Ceramic Tile

Image of wall tiled with Merola Earthen Elements ceramic tile and bowl of apples atop console in frontCeramic materials are some of the oldest manufacturing and art materials known to man. Some of the oldest human artifacts are pottery — a type of ceramic — produced some 27,000 years ago. That’s certainly a testament to the durability of the material.

Ceramic materials are used in all sorts of industrial and artistic settings, but the first ceramic material that might come to mind is the ceramic tile in your bathroom or kitchen.

And, as we can see in the image above of a wall covered in a beautiful ceramic tile by Merola, ceramic materials can be quite eye-catching as well as practical.

What are ceramics? Ceramics are non-metallic substances created through exposure to high heat and then cooling. When heated, these substances form crystalline structures at the molecular level, which make them rigid and strong.

What are some of the cool properties of ceramic? Ceramics can be molded into just about any shape you’d want, and after heating will remain rigid and durable. Ceramics can be good thermal and electrical insulators, and they don’t oxidize (rust). Add a glaze to ceramic tile, and it’s practically impervious to water. The glaze will also smooth out the surface to the point that teeny-tiny particles and microscopic critters such as bacteria don’t have much to hold on to. That’s why ceramics are used in places that need to be especially clean.

How is ceramic used? Let’s see … it’s rigid and durable. An electrical insulator. Doesn’t rust. Impervious to water. That sounds like a great material for the floors and walls of bathrooms and kitchens! That’s why ceramic tile is one of the most common uses of the material. Those same properties make ceramics good for dinner plates and other tableware. We are all familiar with ceramics as an artistic medium. And that’s not to mention the many high-tech uses, including semi-conductors, bio-medical implants, spark plugs, and even heat tiles on the Space Shuttles.

Take a look at how ceramic tile can be both beautiful and useful.

Ceramic tile is used for a classic kochelofen created by Sonehouse Pottery in Guelph, Ontario

Image via Stonehouse Pottery

Ceramic tile can hold heat and release it over a long period of time. This led to the development in Europe 500 years ago of the kachelofen — a large home heater made of ceramic bricks and tiles. These are often called masonry heaters, but kachelofen is way more fun to say and write.

The kachelofen is heated from within, usually by burning wood or coal, which warms up the tiles on the exterior of the heater. The fire only has to burn for a short time to heat up the tiles enough for them to radiate warmth into the room for several hours.

Kachelofens have been around a long time, and they’re still being created today. Above, we see an elegant and understated modern kachelofen created by pottery maker and artist Jessica Steinhäuser, who operates Stonehouse Pottery in Guelph, Ontario.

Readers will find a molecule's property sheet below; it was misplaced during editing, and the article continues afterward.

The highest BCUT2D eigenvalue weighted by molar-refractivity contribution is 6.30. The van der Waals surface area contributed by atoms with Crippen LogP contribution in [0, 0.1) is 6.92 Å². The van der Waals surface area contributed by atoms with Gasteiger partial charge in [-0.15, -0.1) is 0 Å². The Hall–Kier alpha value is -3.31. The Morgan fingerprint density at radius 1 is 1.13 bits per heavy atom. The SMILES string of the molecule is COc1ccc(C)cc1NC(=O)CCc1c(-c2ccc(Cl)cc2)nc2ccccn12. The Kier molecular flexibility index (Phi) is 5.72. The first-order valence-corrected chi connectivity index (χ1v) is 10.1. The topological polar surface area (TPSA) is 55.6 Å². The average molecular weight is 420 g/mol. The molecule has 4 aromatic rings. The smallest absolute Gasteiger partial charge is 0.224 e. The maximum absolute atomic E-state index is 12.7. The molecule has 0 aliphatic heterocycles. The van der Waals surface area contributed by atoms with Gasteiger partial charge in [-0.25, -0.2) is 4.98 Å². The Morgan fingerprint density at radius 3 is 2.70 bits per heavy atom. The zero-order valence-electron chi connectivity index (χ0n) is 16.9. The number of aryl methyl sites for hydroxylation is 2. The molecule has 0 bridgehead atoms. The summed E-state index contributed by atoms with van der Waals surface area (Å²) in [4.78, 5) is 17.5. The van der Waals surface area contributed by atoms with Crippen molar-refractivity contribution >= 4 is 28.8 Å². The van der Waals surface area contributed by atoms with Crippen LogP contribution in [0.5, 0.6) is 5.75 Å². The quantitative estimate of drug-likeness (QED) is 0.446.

Ceramic tiles used to create beautiful Sea Creature Bathroom, by designer Michelle Griffoul

Sea Creature Bathroom by designer Michelle Griffoul

Bathroom tile can be understated, bright and bold, or, adding mosaic elements, positively artful. Designer Michelle Griffoul has made a career of custom designing ceramic tile, and using it in remarkably creative ways. Above, we see how she turned a bathroom into a virtual underwater environment with her Sea Creatures-themed mosaics on the bathroom and shower wall, and streaming through the middle of the bathroom floor.

Ceramic Floor Tile on Wall as displayed in Stamford house and installed by Hugh Jefferson Randolph Architects

Photo via Hugh Jefferson Randolph Architects

Hugh Jefferson Randolph Architects have taken ceramic tile out of the kitchen and bathroom, and into the living room. See how beautiful eight simple ceramic floor tiles look when displayed together on a white wall. It’s brilliant, really — a sort of minimal mosaic. Look for the Stamford house on the firm’s online portfolio to see more of this beautiful home in Austin, Texas.

A ceramic mosaic container by artist Jan Wilmeth

Mosaic pot by artist Jan Wilmeth

Mosaic elements can also liven up pottery. We previously profiled mosaic artist and teacher Jan Wilmeth. Many of her creations, like the mosaic pot we see above, feature ceramic tile purchased at The Home Depot.

Freya Container Set is glowingly finished with distressed sky-blue ceramic and antique khaki undertones.

Contemporary ceramic pieces often evoke the timelessness of the material. The Freya Container Set above features distressed finished and muted colors that could be from centuries ago, but still look comfortable in a modern setting.

Collage with three different types of tile from Merola that have bold colors, intricate designs and and raised textures

Article found on http://www.Homedepot.com To see post in its original context, please click here.

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